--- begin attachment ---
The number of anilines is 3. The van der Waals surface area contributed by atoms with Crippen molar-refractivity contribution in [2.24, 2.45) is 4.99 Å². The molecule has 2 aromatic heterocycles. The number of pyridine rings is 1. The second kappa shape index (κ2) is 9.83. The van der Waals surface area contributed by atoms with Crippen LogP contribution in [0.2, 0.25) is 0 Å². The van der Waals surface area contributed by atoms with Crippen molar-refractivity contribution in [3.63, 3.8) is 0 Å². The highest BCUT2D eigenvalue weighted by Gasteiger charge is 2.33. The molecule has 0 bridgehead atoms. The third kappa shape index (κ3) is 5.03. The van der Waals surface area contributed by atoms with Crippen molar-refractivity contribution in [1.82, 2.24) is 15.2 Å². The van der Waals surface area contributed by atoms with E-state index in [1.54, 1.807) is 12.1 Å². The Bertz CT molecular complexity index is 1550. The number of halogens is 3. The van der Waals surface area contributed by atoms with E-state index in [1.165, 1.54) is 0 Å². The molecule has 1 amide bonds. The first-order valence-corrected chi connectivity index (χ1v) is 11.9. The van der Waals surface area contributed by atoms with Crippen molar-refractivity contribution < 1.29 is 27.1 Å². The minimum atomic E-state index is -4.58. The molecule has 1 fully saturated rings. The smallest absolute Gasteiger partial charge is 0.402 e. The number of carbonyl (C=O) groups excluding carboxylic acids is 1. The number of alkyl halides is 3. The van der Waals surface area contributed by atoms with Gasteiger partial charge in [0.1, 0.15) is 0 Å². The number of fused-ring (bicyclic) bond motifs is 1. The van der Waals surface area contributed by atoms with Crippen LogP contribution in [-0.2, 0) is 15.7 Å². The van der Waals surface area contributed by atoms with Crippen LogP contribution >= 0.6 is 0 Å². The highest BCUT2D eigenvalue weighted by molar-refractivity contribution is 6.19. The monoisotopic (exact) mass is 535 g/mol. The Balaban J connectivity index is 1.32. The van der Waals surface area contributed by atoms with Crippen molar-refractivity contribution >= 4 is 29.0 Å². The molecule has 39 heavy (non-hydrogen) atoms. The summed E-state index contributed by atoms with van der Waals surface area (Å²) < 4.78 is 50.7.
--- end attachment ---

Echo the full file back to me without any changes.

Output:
The number of anilines is 3. The van der Waals surface area contributed by atoms with Crippen molar-refractivity contribution in [2.24, 2.45) is 4.99 Å². The molecule has 2 aromatic heterocycles. The number of pyridine rings is 1. The second kappa shape index (κ2) is 9.83. The van der Waals surface area contributed by atoms with Crippen LogP contribution in [0.2, 0.25) is 0 Å². The van der Waals surface area contributed by atoms with Crippen molar-refractivity contribution in [3.63, 3.8) is 0 Å². The highest BCUT2D eigenvalue weighted by Gasteiger charge is 2.33. The molecule has 0 bridgehead atoms. The third kappa shape index (κ3) is 5.03. The van der Waals surface area contributed by atoms with Crippen molar-refractivity contribution in [1.82, 2.24) is 15.2 Å². The van der Waals surface area contributed by atoms with E-state index in [1.54, 1.807) is 12.1 Å². The Bertz CT molecular complexity index is 1550. The number of halogens is 3. The van der Waals surface area contributed by atoms with E-state index in [1.165, 1.54) is 0 Å². The molecule has 1 amide bonds. The first-order valence-corrected chi connectivity index (χ1v) is 11.9. The van der Waals surface area contributed by atoms with Crippen molar-refractivity contribution < 1.29 is 27.1 Å². The minimum atomic E-state index is -4.58. The molecule has 1 fully saturated rings. The smallest absolute Gasteiger partial charge is 0.402 e. The number of carbonyl (C=O) groups excluding carboxylic acids is 1. The number of alkyl halides is 3. The van der Waals surface area contributed by atoms with Gasteiger partial charge in [0.1, 0.15) is 0 Å². The number of fused-ring (bicyclic) bond motifs is 1. The van der Waals surface area contributed by atoms with Crippen LogP contribution in [-0.2, 0) is 15.7 Å². The van der Waals surface area contributed by atoms with Crippen LogP contribution >= 0.6 is 0 Å². The highest BCUT2D eigenvalue weighted by molar-refractivity contribution is 6.19. The monoisotopic (exact) mass is 535 g/mol. The Balaban J connectivity index is 1.32. The van der Waals surface area contributed by atoms with Crippen molar-refractivity contribution >= 4 is 29.0 Å². The molecule has 39 heavy (non-hydrogen) atoms. The summed E-state index contributed by atoms with van der Waals surface area (Å²) < 4.78 is 50.7.